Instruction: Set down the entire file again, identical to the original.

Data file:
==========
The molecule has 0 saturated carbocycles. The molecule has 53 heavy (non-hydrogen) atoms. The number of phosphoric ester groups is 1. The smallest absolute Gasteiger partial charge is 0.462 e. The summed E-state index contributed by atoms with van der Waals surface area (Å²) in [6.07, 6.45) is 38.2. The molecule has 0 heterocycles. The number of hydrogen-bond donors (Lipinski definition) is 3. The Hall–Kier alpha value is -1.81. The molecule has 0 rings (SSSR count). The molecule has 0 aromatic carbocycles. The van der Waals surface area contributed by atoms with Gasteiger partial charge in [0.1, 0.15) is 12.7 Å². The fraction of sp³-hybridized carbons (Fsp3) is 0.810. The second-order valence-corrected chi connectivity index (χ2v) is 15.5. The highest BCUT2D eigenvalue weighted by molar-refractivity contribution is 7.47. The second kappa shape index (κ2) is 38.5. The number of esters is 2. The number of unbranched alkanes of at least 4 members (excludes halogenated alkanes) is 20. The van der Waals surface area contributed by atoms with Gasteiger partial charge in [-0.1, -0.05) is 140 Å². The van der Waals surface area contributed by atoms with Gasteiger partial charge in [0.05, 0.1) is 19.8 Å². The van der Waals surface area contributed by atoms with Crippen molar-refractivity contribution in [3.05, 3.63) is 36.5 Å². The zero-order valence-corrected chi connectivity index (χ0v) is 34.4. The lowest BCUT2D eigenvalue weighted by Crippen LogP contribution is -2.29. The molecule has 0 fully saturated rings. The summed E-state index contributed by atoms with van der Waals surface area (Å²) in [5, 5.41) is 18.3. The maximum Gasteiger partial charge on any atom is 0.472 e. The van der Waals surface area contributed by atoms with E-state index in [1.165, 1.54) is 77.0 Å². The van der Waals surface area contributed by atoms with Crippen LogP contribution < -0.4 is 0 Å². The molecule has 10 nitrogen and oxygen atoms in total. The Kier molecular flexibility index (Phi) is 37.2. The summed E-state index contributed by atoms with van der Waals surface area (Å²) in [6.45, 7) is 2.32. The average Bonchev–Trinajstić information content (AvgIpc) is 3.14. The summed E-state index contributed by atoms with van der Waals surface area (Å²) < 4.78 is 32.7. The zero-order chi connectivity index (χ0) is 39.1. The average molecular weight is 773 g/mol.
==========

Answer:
The molecule has 0 saturated carbocycles. The molecule has 53 heavy (non-hydrogen) atoms. The number of phosphoric ester groups is 1. The smallest absolute Gasteiger partial charge is 0.462 e. The summed E-state index contributed by atoms with van der Waals surface area (Å²) in [6.07, 6.45) is 38.2. The molecule has 0 heterocycles. The number of hydrogen-bond donors (Lipinski definition) is 3. The Hall–Kier alpha value is -1.81. The molecule has 0 rings (SSSR count). The molecule has 0 aromatic carbocycles. The van der Waals surface area contributed by atoms with Gasteiger partial charge in [0.1, 0.15) is 12.7 Å². The fraction of sp³-hybridized carbons (Fsp3) is 0.810. The second-order valence-corrected chi connectivity index (χ2v) is 15.5. The highest BCUT2D eigenvalue weighted by molar-refractivity contribution is 7.47. The second kappa shape index (κ2) is 38.5. The number of esters is 2. The number of unbranched alkanes of at least 4 members (excludes halogenated alkanes) is 20. The van der Waals surface area contributed by atoms with Gasteiger partial charge in [-0.1, -0.05) is 140 Å². The van der Waals surface area contributed by atoms with Gasteiger partial charge in [0.05, 0.1) is 19.8 Å². The van der Waals surface area contributed by atoms with Crippen molar-refractivity contribution in [3.05, 3.63) is 36.5 Å². The zero-order valence-corrected chi connectivity index (χ0v) is 34.4. The lowest BCUT2D eigenvalue weighted by Crippen LogP contribution is -2.29. The molecule has 0 fully saturated rings. The summed E-state index contributed by atoms with van der Waals surface area (Å²) in [5, 5.41) is 18.3. The maximum Gasteiger partial charge on any atom is 0.472 e. The van der Waals surface area contributed by atoms with E-state index in [1.165, 1.54) is 77.0 Å². The van der Waals surface area contributed by atoms with Crippen LogP contribution < -0.4 is 0 Å². The molecule has 10 nitrogen and oxygen atoms in total. The Kier molecular flexibility index (Phi) is 37.2. The summed E-state index contributed by atoms with van der Waals surface area (Å²) in [6.45, 7) is 2.32. The average Bonchev–Trinajstić information content (AvgIpc) is 3.14. The summed E-state index contributed by atoms with van der Waals surface area (Å²) < 4.78 is 32.7. The zero-order chi connectivity index (χ0) is 39.1. The average molecular weight is 773 g/mol.